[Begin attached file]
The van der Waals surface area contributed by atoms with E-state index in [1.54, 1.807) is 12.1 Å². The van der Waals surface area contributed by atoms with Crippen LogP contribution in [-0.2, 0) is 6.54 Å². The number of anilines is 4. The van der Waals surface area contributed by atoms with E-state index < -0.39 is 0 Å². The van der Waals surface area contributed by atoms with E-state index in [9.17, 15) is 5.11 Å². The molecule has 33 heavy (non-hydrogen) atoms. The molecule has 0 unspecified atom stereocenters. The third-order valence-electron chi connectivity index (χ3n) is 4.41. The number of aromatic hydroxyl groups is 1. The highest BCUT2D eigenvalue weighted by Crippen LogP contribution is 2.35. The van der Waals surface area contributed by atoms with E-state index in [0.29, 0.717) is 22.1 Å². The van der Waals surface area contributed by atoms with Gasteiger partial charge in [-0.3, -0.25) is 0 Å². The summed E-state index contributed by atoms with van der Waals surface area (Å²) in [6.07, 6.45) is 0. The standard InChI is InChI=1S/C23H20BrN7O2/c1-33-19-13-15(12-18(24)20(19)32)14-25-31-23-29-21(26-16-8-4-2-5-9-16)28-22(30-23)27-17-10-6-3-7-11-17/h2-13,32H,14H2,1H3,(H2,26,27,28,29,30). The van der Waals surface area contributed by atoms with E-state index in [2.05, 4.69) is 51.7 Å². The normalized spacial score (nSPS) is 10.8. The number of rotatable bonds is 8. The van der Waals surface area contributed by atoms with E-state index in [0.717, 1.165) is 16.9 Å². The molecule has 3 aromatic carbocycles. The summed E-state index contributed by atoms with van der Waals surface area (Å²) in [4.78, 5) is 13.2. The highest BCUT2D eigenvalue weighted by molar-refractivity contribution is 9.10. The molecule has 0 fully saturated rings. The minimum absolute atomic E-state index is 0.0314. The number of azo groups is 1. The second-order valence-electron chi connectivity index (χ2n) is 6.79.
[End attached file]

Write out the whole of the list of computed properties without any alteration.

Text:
The van der Waals surface area contributed by atoms with E-state index in [1.54, 1.807) is 12.1 Å². The van der Waals surface area contributed by atoms with Crippen LogP contribution in [-0.2, 0) is 6.54 Å². The number of anilines is 4. The van der Waals surface area contributed by atoms with E-state index < -0.39 is 0 Å². The van der Waals surface area contributed by atoms with E-state index in [9.17, 15) is 5.11 Å². The molecule has 33 heavy (non-hydrogen) atoms. The molecule has 0 unspecified atom stereocenters. The third-order valence-electron chi connectivity index (χ3n) is 4.41. The number of aromatic hydroxyl groups is 1. The highest BCUT2D eigenvalue weighted by Crippen LogP contribution is 2.35. The van der Waals surface area contributed by atoms with E-state index in [0.29, 0.717) is 22.1 Å². The van der Waals surface area contributed by atoms with Gasteiger partial charge in [-0.3, -0.25) is 0 Å². The summed E-state index contributed by atoms with van der Waals surface area (Å²) in [6.07, 6.45) is 0. The standard InChI is InChI=1S/C23H20BrN7O2/c1-33-19-13-15(12-18(24)20(19)32)14-25-31-23-29-21(26-16-8-4-2-5-9-16)28-22(30-23)27-17-10-6-3-7-11-17/h2-13,32H,14H2,1H3,(H2,26,27,28,29,30). The van der Waals surface area contributed by atoms with E-state index in [2.05, 4.69) is 51.7 Å². The normalized spacial score (nSPS) is 10.8. The number of rotatable bonds is 8. The van der Waals surface area contributed by atoms with E-state index in [0.717, 1.165) is 16.9 Å². The molecule has 3 aromatic carbocycles. The summed E-state index contributed by atoms with van der Waals surface area (Å²) in [4.78, 5) is 13.2. The highest BCUT2D eigenvalue weighted by molar-refractivity contribution is 9.10. The molecule has 0 fully saturated rings. The minimum absolute atomic E-state index is 0.0314. The number of azo groups is 1. The second-order valence-electron chi connectivity index (χ2n) is 6.79.